Japanese Maple Acer palmatum 'Ichigyoji' (A)

👤 Non-toxic to humans
🐾 Non-toxic to pets
🌸 Not blooming
🍪 Not edible
‍🌱 Hard-care
Japanese maple 'Ichigyoji'


The Japanese maple 'Ichigyoji' is a beautifully ornamental plant known for its distinctive foliage and seasonal color changes. Its leaves are shaped like elegant outstretched hands with multiple pointed lobes, reminiscent of the silhouette of a star. The foliage presents a rich, golden yellow hue in spring, transforming into a vibrant green as the season progresses. In the autumn, the leaves put on a stunning display, shifting into a mix of orange and crimson shades, making it a standout in any garden during this season. This Japanese maple variety has a graceful and airy branching structure, forming an attractive canopy that provides dappled shade below. The branches and twigs may display a subtle reddish-brown tone, which adds to the visual interest of the tree throughout the year. Its bark is usually smooth and accentuates the plant's delicate characteristics. The overall aesthetic of 'Ichigyoji' suits both traditional and contemporary garden designs, with its distinct leaf coloration and sculptural form making it a superb choice for a focal point in large landscapes or small, intimate garden spaces.

Plant Info
Common Problems

About this plant

  • memoNames

    • Family


    • Synonyms

      Japanese Maple, Smooth Japanese Maple

    • Common names

      Acer palmatum 'Ichigyoji'.

  • skullToxicity

    • To humans

      The Japanese Maple, commonly known as the plant in question, is not considered toxic to humans. There are no widespread reports of poisoning or toxic reactions from ingesting this plant. Therefore, no symptoms of poisoning are generally associated with the Japanese Maple for humans under normal circumstances.

    • To pets

      The Japanese Maple is also not considered toxic to pets. It is not known to cause poisoning in animals such as dogs and cats if ingested. As with human exposure, there are no commonly recognized symptoms of poisoning linked to the ingestion of the Japanese Maple in pets. However, it is always best to prevent pets from eating plants as individual reactions can vary.

  • infoCharacteristics

    • Life cycle


    • Foliage type


    • Color of leaves


    • Height

      10-15 feet (3-4.5 meters)

    • Spread

      10-15 feet (3-4.5 meters)

    • Plant type


    • Hardiness zones


    • Native area



  • money-bagGeneral Benefits

    • Ornamental Appeal: Japanese maple 'Ichigyoji' is prized for its aesthetic qualities, adding visual interest to gardens with its unique foliage and graceful growth habit.
    • Seasonal Color: It provides stunning seasonal color changes, with leaves that transform from green to golden-yellow to crimson in the fall.
    • Shade Tolerance: This cultivar can grow in partial shade, expanding landscaping options for areas with limited direct sunlight.
    • Compact Size: With a relatively small size, it is suitable for smaller gardens or spaces where larger trees cannot fit.
    • Low Maintenance: Acer palmatum 'Ichigyoji' is known for being relatively low maintenance, requiring minimal pruning and care once established.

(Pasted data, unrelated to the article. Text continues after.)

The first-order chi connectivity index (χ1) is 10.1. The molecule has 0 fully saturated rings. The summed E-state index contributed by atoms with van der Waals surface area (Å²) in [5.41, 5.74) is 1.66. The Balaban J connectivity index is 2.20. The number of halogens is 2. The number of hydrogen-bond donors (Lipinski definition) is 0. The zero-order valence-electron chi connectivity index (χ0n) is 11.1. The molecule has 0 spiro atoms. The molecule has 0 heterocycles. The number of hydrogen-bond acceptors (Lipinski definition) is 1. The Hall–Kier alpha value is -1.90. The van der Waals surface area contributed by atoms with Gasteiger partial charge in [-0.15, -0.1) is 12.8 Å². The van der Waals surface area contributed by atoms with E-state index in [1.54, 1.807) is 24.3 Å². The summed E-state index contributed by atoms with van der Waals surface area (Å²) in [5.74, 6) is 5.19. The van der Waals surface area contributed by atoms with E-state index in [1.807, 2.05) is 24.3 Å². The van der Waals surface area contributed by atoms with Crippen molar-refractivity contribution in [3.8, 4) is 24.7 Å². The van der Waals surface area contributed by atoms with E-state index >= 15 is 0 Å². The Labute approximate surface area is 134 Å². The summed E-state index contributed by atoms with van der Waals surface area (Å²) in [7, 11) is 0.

• Habitat Support: Like many trees, it can provide habitat and support for local wildlife, such as birds and beneficial insects.
    • Versatility in Landscaping: This plant can be used in a variety of landscape designs including rock gardens, borders, and as a standalone specimen.
    • Soil Adaptability: It is adaptable to a range of soil types, although it prefers well-draining, slightly acidic soil.

  • medicalMedical Properties

    This plant is not used for medical purposes.

  • windAir-purifying Qualities

    This plant is not specifically known for air purifying qualities.

  • leavesOther Uses

    • Acer palmatum 'Ichigyoji' leaves can be used as a natural dye, producing hues that range from yellow to orange depending on the mordant used.
    • Pressed Acer palmatum leaves can be incorporated into craft projects such as resin jewelry, encapsulating the beauty of the foliage in wearable art.
    • Fallen leaves from the Acer palmatum can be used as mulch, adding nutrients back into the soil as they decompose and improving soil quality.
    • Small branches and twigs pruned from Acer palmatum can be repurposed for bonsai construction, providing natural and aesthetically pleasing frameworks.
    • The unique shape of Acer palmatum leaves can be used in floral arrangements, either fresh or dried, to add an exotic touch to bouquets and centerpieces.
    • The wood from Acer palmatum, when pruned or thinned, can be used to create small woodworking projects such as pens, turnings, or decorative objects.
    • In a culinary context, the leaves of Acer palmatum can be used to wrap food, adding an ornamental element to dishes.
    • Dried and ground Acer palmatum leaves can be a component in potpourri mixes, contributing to the visual diversity and aroma.
    • Photography enthusiasts can use the Acer palmatum as a subject or backdrop for nature photography, due to its vivid seasonal colors.
    • Acer palmatum trees can serve as a living support for climbing plants or vines, creating a dynamic and symbiotic garden feature.

Interesting Facts

  • bedFeng Shui

    The Japanese Maple is not used in Feng Shui practice.

  • aquariusZodiac Sign Compitability

    The Japanese Maple is not used in astrology practice.

  • spiralPlant Symbolism

    • Beauty and Elegance: The smooth lines and attractive foliage of the Japanese Maple represent grace and beauty.